Contact Us   |    Join   |    Donate


Reprinted with permission from AMI HOT NEWS; a11 internet publication of AMI International, PO Box 40, Bremerton, Washington, 98337.

From the February Issue
UNITED STATES-Future Ballistic Missile Submarine Achieves Milestone A

On 04 February 2011, a Defense Acquisition Board (DAB) decision memorandum approved Milestone A readiness for the Future Nuclear Powered Ballistic Missile Submarine (SSBN-X), also know as the Ohio Class SSBN Replacement Program. Milestone A is the point that a recommendation is made and approval sought regarding the continuation of an acquisition program. With this approval, the program will now enter the Technology Development Phase (TDP).

The TOP will establish requirements and continue design and technology development efforts that will ultimately lead to a ship construction contract. The DAB endorsed replacing the 14 Ohio class SSBNs with 12 new submarines, each with sixteen 87-inch missile tubes for the Trident II D5 missiles. The Trident ll’s will be replaced by a new missile around 2042.

TDP efforts (design, prototyping and technology development efforts) will continue through 2019, at which time the first of 12 new SSBNS will begin construction.

As mentioned in AMl’s January 2011 Hot News, it appears a new design will be developed rather than a Modified Virginia class or a design similar to the Ohio class, which were all considered during the Analysis of Alternatives (AoA). The first new SSBN will replace the first Ohio class in 2027. The last of twelve SSBNs will begin construction in 2033 with commission-ing around 2037.

The new design is expected to cost US$7B for the first unit and US$5.75B (2010 dollars) for units two through 12, for a total ost of US$70.28 for the program according to the Congressional Research Service (CRS) although the USN is looking for ways to further reduce the cost of units two through 12 to US$58, for a total program cost of US$628.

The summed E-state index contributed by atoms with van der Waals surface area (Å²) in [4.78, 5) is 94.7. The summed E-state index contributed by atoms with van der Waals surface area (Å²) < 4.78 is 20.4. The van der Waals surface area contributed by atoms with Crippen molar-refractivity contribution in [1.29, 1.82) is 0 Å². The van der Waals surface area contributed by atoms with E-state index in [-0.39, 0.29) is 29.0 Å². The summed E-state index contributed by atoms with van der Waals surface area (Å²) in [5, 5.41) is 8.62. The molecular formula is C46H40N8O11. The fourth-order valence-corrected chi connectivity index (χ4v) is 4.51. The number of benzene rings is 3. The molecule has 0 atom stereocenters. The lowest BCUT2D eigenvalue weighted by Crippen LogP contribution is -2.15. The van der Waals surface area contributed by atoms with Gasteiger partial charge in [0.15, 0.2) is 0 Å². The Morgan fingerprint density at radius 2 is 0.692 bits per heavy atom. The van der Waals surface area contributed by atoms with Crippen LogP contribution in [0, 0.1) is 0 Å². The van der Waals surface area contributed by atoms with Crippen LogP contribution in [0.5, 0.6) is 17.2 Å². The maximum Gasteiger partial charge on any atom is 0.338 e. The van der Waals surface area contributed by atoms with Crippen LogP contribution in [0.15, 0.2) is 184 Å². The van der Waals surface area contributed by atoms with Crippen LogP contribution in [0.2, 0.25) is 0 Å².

INDIA-Second and Third SSBNs under Construction

In late January 2011, AMI received information that two additional nuclear-powered ballistic missile submarines (SSBNs) were under construction at Vishakapatnam Naval Dockyard (VND). Like the first unit ARIHANT, modules for the two submarines are also being built at Mazagon Dock Ltd (MDL) and Larsen and Toubro (L&T). AMIs source indicates that the ARIHANT, launched in 2010 although AMI believes the submarine will require several more years to install and test the nuclear power plant as well as complete missile trials. Realistically, the ARIHANT will probably not become operational until 2015 at the earliest.

AMI also believes that the ARIHANT may be a single unit class technology demonstrator and that two submarine lines could evolve from the single unit; the first being an SSBN and the second being a nuclear powered attack submarine (SSN). Press statements suggest that hulls two and three now under construction are more powerful than the ARIHANT suggesting these two may be larger with the capability to carry larger missiles than those aboard the ARIHANT. ARIHANT is estimated to displace up to 6,000 tons and estimated to carry up to 12 K-15 Sagarika short range ballistic missiles (SRBMs) launched from four triple tube vertical launchers.

If hulls two and three are more powerful than the ARIHANT, they may be the first two units of the new class of SSBNs. AMI estimates that the new SSBN class could displace around 8,000 tons with a missile bay of eight vertical cells for the larger K-X long range ballistic missile (LRBM) that is currently in development.

If source reporting on hulls two and three are accurate, it appears that India is moving forward with the new class of SSBNs immediately rather than waiting to incorporate lessons learned from sea trials of ARIHANT, which will not begin for at least another year or two. This must be considered quite risky as ARIHANT has yet to spend a day at sea. With construction of units two and three already underway, the IN may find it much more difficult and/or expensive when making the necessary changes that could result from ARIHANT’s sea trials.

From the March 2011 Issue